Wilson’s Wisdom: Some revel in Redknapp exit

Harry Redknapp
Harry Redknapp
Conor Chaplin in action against Northampton. Picture: Joe Pepler

Pompey’s Checkatrade kick-off time rescheduled

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Harry Redknapp’s tenure at QPR came to a swift conclusion just hours after the January transfer window closed.

As news filtered through that Redknapp had quit, citing the knee replacement operations, some Pompey fans revelled in it.

And that didn’t sit right with me.

To some Blues fans, he is the very reason why their club now battles away in League Two following two narrow escapes from the executioner.

Redknapp’s attempt to build the best possible team he could, meant he was always looking for players to improve the side.

And his two spells were not without their controversy.

Many felt he stuck the knife into Graham Rix to get the job but Redknapp then built a new team that stormed to the division one title in his first season and then stayed up the next campaign.

Other fans’ dislike stems from the fact they never truly forgave him for the decision to defect to Southampton when he fell out with chairman Milan Mandaric.

It was a decision that still baffles to this day on just how he could be seemingly totally unaware of the feeling between the two clubs.

Perhaps he did know and simply didn’t care.

Regardless, having made that impossible move once, Redknapp did a return trip, kept Pompey up when they had no right to stay in the Premier League and then oversaw a period of success resulting in the 2008 FA Cup win.

In my view, that second stint cancelled out that big mistake he made and much more besides.

He finally jumped ship when Spurs came calling and Pompey were already on the slippery slope to financial meltdown.

It’s hard to argue with that one.

Yes, Redknapp has his faults.

He should have been more involved in the management of the club as a whole, rather than simply building the best team available.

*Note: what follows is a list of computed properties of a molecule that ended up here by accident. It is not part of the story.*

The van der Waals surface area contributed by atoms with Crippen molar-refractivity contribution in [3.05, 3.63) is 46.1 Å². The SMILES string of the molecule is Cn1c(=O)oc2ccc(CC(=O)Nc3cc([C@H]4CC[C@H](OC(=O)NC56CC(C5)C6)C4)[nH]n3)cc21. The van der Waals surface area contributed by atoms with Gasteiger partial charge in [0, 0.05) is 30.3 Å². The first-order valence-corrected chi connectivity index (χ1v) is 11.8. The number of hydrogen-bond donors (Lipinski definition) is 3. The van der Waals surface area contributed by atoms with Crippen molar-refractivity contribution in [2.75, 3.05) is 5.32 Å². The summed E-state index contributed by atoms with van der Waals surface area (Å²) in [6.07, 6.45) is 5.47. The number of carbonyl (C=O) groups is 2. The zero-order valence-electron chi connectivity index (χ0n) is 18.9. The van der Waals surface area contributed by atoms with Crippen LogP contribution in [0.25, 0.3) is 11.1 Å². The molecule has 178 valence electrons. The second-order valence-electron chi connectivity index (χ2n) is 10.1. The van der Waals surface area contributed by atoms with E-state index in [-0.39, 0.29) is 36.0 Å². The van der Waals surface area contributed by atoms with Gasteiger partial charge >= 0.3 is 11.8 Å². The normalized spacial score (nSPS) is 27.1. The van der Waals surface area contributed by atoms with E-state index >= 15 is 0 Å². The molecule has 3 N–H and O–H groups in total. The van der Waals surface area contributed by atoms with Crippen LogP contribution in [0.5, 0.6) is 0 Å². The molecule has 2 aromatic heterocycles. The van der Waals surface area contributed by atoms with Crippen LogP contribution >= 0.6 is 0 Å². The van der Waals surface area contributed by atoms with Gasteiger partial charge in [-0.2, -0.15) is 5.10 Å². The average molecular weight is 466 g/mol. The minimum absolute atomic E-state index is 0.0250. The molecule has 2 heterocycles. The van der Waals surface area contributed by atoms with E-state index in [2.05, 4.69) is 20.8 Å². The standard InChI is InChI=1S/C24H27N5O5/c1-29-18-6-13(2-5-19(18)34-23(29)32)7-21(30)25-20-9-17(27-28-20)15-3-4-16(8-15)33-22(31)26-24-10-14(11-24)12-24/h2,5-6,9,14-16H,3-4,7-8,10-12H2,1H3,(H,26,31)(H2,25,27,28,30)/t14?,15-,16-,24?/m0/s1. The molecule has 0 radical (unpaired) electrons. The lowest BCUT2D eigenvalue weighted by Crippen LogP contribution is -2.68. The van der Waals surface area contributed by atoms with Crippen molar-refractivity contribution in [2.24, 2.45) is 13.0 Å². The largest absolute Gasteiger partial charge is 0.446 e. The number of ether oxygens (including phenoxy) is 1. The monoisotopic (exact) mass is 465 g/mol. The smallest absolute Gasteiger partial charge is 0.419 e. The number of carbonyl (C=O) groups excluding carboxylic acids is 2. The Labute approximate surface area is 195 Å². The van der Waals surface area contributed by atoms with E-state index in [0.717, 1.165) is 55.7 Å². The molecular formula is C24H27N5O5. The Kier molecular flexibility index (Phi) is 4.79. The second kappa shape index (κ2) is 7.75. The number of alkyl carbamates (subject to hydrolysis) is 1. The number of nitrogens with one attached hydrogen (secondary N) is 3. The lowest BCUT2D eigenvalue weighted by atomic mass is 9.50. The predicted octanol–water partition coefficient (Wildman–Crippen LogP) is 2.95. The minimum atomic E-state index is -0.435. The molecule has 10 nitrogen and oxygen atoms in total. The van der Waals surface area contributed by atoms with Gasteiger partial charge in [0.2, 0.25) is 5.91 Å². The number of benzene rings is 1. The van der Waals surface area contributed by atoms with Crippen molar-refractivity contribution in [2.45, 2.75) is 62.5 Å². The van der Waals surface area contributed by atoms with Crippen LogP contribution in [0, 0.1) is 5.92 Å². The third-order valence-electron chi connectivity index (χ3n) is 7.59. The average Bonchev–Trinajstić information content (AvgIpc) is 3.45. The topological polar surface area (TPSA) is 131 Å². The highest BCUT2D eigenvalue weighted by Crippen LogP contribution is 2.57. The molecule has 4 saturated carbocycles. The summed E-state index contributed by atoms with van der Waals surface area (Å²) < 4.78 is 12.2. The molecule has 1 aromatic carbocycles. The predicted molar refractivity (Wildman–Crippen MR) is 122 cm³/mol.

Investment in the Academy or a training ground was pushed to the side.

Redknapp felt his sole task was to create a Pompey team that won matches. But if that was the case, the rest of the club’s issues – the management of the finances and club issues – should have been down to someone else above him.

And if that meant Redknapp did not have the final say, then so be it.

From afar, it seems he was the spoilt child whose parents never said “no”.

But is that his fault?

He often contested that he didn’t know what his players were earning or the transfer fees paid, which was nonsense.

Surely a key part of being a manager is to work out whether one player is better value than someone else?

But in my 30-odd years of watching this club, the best football I’ve seen was played by teams built by Redknapp.

Merson, Todorov, Hislop, Stone, De Zeeuw, Yakubu, Sheringham, Berger, James, Campbell, Distin, Diarra – all signed by Redknapp.

Would they all have come without him at the helm?

When I suggest Redknapp produced the best Pompey teams I’ve seen, a common reply from those who dislike him is: “At what cost?”

He is not perfect but the blame for the demise of our football club does not lay at his door.